After a recent decision by the California Court of Appeal, employers should beware that simply granting the traditional four months of pregnancy leave that employees are entitled to may not be enough because state law might require that employers grant additional leave if the employee has a pregnancy-related disability.
In Sanchez v. Swissport, Inc., Ana Sanchez had a high risk pregnancy, requiring bed rest for her entire pregnancy. Her employer, Swissport, granted her a temporary leave of absence, which consisted of vacation time as well as time from the California Family Rights Act and the Pregnancy Disability Leave Law (PDLL). Swissport then fired Sanchez after 19 weeks of leave, about 6 months into her pregnancy.
Sanchez sued Swissport, alleging that it had violated the Fair Employment and Housing Act (FEHA) when it failed to grant extra leave for her pregnancy disability. Sanchez believed that under the FEHA her disability required Swissport to provide a reasonable accommodation (such as more time off) so that she could have remained employed. Swissport argued that it fulfilled the FEHA by giving the amount of leave required under the PDLL. Under Swissport’s reasoning, the PDLL caps pregnancy disability leave at four months and an employer can legally terminate the employee after that amount of leave if the employee is unable to return to work.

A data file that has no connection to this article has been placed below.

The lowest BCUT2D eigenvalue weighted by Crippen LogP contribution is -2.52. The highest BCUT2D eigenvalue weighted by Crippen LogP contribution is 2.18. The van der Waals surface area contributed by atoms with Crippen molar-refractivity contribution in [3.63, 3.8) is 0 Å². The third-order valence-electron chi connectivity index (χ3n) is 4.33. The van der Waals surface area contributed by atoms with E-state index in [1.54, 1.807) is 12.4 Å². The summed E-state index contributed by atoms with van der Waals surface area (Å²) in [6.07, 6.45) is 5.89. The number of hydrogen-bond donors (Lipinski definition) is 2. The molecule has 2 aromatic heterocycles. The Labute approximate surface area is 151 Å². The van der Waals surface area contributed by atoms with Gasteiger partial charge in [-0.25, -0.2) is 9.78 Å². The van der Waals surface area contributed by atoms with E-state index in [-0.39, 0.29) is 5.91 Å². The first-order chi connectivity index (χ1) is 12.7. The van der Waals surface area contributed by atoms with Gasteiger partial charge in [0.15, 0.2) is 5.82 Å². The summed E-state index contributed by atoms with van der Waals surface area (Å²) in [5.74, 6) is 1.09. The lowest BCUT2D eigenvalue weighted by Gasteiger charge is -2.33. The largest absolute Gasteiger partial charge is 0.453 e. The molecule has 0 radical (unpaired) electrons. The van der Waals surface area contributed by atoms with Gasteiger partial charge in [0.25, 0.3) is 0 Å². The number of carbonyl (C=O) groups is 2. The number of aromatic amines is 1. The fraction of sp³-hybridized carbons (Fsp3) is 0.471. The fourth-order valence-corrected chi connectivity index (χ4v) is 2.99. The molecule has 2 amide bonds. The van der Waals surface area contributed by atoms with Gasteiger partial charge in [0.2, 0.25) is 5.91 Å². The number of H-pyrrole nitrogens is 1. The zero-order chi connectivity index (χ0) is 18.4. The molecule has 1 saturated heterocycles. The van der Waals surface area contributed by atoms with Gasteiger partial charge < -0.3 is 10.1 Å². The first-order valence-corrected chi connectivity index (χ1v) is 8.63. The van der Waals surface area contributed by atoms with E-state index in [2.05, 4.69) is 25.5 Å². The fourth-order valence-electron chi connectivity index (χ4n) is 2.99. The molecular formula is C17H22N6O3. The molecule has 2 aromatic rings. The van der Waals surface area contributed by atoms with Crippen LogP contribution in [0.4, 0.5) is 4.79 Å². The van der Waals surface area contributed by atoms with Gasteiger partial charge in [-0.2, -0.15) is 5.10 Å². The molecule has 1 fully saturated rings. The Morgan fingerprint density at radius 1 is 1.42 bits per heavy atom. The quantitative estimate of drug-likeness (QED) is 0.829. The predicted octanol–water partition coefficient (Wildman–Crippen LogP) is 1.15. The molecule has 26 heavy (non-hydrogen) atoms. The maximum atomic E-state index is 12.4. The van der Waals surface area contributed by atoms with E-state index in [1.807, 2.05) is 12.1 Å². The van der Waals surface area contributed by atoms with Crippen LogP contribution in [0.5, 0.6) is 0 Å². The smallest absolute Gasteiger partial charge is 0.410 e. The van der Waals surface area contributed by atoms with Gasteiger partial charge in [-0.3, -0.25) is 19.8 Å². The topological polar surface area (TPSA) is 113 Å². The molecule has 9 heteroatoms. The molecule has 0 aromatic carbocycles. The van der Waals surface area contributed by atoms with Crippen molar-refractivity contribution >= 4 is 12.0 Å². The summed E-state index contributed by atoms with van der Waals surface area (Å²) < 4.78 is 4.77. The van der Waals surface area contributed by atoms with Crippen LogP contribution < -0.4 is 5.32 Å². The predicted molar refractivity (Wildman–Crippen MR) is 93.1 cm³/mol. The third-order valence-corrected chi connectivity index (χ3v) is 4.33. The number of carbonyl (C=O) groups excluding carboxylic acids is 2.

The California court rejected Swissport’s argument, finding that the PDLL adds to the leave rights granted by the FEHA. So, an employer must grant four months leave under the PDLL and must also make a reasonable accommodation for an employee’s disability if doing so does not create an undue hardship for the employer. In the case of Swissport, the plaintiff required additional leave until the end of her pregnancy, and then she would have returned to work with no further accommodation. The court viewed this extended leave as a reasonable accommodation that would not be unduly burdensome on Swissport.
How this affects your business:
This case makes clear that pregnancy leave is not necessarily capped at four months. PDLL might only entitle an employee to that amount of leave but the FEHA could require more. Specifically, if the employee has a pregnancy-related disability, the employer must engage in an interactive process with them to determine whether a reasonable accommodation is necessary. The court made clear in Sanchez that additional time off can be a reasonable accommodation. This case should prompt employers to review their pregnancy-disability leave policies and practices, and make any necessary updates to their employee handbooks.
If you have questions regarding creation and implementation of an effective pregnancy-disability leave policy, please contact us for a complimentary consultation at firstname.lastname@example.org